Street Fighter 5 came out today, ending a year’s worth of hyped build to the next iteration in the world’s premiere fighting series. Perhaps predictably, things have not gone perfectly for Capcom, between high demand flooding servers, official fight sticks not working on PC without tweaks and a lack of content. This alongside news that the highly anticipated story expansion will be only an hour or two long has dulled what should be a great celebration of what is, by all accounts, an incredible 1v1 experience – when it works.
Take a look at the purely technical side in our Street Fighter V Port Review.
First: those servers. Well, it’s just the way of things now, isn’t it? Company builds big, intricate game that takes constant advantage of the majority of people being always online, which then inevitably crashes as soon as the game is available for general sale. Logging in is unreliable, connecting to games can take a long time and I’ve seen four different error codes across my Twitter feed just today.
Capcom are working on it, of course, but it’s not as simple as just plugging in new servers until it works. At one point they gave out entirely and booted everyone off. Game producer Yoshinori Ono personally apologised via Twitter, while the official SFV Server account that kept people aware of statuses during the beta has now moved into a full support role. Their last tweet indicated the servers are up, but there may still be problems:
Our servers are up, but some may experience intermittent disconnects. We apologize for the inconvenience.
— SFV Server (@SFVServer) February 16, 2016
To make matters worse, the single-player content available at launch, while announced beforehand, has taken some off-guard with its basic nature. There is no way to, for example, fight a series of increasing-difficulty AIs in best-of-3s. There’s no tutorial beyond the basics, nothing to teach the special abilities of each character other than a no-hand-holding training mode. While you can go through character stories, all the AI is set to very easy, the matches are best of ones and they start with your character fully powered rather than meterless. They also aren’t very long, with just four matches at most a piece. Theonly way to learn, it seems, is to go online and face the tidal wave of beta players, ex-pros, long-time fans and the odd other noobie. That is, if the servers work.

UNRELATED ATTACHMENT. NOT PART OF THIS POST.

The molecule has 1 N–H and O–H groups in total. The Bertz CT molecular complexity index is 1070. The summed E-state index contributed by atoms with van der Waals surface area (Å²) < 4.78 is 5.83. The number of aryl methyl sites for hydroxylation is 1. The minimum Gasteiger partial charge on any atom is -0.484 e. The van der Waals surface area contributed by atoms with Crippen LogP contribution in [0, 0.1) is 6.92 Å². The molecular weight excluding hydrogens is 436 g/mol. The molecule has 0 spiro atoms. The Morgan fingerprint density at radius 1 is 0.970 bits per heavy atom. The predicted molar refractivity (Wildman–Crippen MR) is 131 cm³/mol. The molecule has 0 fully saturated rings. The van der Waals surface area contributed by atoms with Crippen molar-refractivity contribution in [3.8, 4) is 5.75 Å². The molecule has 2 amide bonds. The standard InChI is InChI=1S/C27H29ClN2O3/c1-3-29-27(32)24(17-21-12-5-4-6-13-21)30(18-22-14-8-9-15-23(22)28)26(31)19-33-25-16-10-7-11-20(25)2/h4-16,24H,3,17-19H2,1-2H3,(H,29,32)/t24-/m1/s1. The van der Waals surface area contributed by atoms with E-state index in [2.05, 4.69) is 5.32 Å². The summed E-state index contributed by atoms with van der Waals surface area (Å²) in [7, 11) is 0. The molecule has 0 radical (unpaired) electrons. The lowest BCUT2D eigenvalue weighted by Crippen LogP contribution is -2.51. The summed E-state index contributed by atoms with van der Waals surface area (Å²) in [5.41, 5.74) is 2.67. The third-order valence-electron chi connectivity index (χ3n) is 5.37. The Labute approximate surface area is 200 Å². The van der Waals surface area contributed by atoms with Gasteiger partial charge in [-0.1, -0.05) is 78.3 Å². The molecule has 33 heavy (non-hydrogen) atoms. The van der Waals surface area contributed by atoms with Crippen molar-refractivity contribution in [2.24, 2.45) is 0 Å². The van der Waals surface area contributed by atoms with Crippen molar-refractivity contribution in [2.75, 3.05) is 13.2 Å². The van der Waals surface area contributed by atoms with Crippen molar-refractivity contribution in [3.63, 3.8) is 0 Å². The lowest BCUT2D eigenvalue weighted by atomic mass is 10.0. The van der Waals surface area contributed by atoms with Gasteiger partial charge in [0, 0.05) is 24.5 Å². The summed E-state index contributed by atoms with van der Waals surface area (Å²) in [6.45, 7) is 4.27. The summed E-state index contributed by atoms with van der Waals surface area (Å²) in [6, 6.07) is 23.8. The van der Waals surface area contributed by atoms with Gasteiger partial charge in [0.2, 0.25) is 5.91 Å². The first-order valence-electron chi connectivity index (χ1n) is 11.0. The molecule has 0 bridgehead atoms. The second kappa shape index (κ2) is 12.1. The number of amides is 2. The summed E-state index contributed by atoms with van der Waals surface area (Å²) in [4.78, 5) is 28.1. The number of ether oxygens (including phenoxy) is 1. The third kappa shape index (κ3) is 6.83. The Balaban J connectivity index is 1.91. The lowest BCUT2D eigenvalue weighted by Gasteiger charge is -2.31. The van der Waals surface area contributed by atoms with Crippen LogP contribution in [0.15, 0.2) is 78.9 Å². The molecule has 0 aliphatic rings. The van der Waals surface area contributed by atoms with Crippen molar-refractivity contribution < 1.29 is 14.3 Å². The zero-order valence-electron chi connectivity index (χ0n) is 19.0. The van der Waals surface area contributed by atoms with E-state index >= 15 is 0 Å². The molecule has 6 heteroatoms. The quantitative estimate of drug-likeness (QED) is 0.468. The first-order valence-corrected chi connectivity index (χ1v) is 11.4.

Blood-stained icing on the poor, bruised cake are the reports that Playstation 4 arcade sticks, those officially produced by Capcom, Mad Catz and Sony to be partner gear to the game and heavily pushed in pre-release marketing, do not work on the PC version. The specifics elude me as someone who has used sticks but doesn’t know the science behind them, but basically there are two kinds – Xinput and Dinput – of which SFV only supports X. Sticks that use Dinput straight up don’t register properly in-game. In this year’s most horrific bit of irony, old Xbox 360 sticks will work without a hitch. Thankfully, there are already community tools available (here’s streaming superstars TeamSpooky recommending one, if you’re having trouble), but it’s a level of customisation that shouldn’t be required.
Hell, Capcom didn’t even manage to fix that hilarious player-two boob-physics bug that has been known about for more than six months, as, er, investigated by Eurogamer:
It’s just not up to the standard of the game which is, by all accounts, utterly fantastic at the one thing it’s trying to be – a competitive and spectator-friendly 1v1 fighting game. It’s promised that it will expand in the future, but the latest news, as reported by VG247, is that the ‘cinematic story experience’ is cinematic in length too, being all of 1-2 hours long. It is difficult to make lengthy single-player experiences for fighting games, with the Mortal Kombat and Injustice games that are kings of that area rarely managing more than six to eight – but they also have a tonne of extra features, like the Krypt and Challenge Towers of MKX, that SFV lacks.
For some, it won’t matter at all. I, for example, am going to get the same enjoyment out of the game whether it has a thousand hour intricate story to match Game of Thrones for drama and deaths, or if I only ever play it online. The fun of SFV will mostly come from watching players far better than me battle it out for big prizes and bigger glory. For the more casual crowd that Capcom may have been trying to attract, it’s more of an issue, particularly those who were hoping Capcom’s latest interation would ease them into the complex world of play, counter-play, footsies, special moves and reads. Probably good for the folks who make online guides, mind.
It’s not the end of the world for the game, especially with the promised improvements on the way. Capcom have got to get the servers sorted, obviously, then the launch of the shop, extra modes and first DLC character needs to go perfectly next month. From there they should be able to ride a wave of constant improvement, especially if they can regularly patch out bugs and in support for more controllers. They’re working like an Early Access title, one that happens to be one of the biggest esport releases of the year, which meant they couldn’t delay the six months the game clearly would have preferred. Nobody would have wanted to change half-way through the competitive year.
We’ll keep you updated as the months progress, on this and the pro scene. Hopefully the latter makes the poor launch worth it.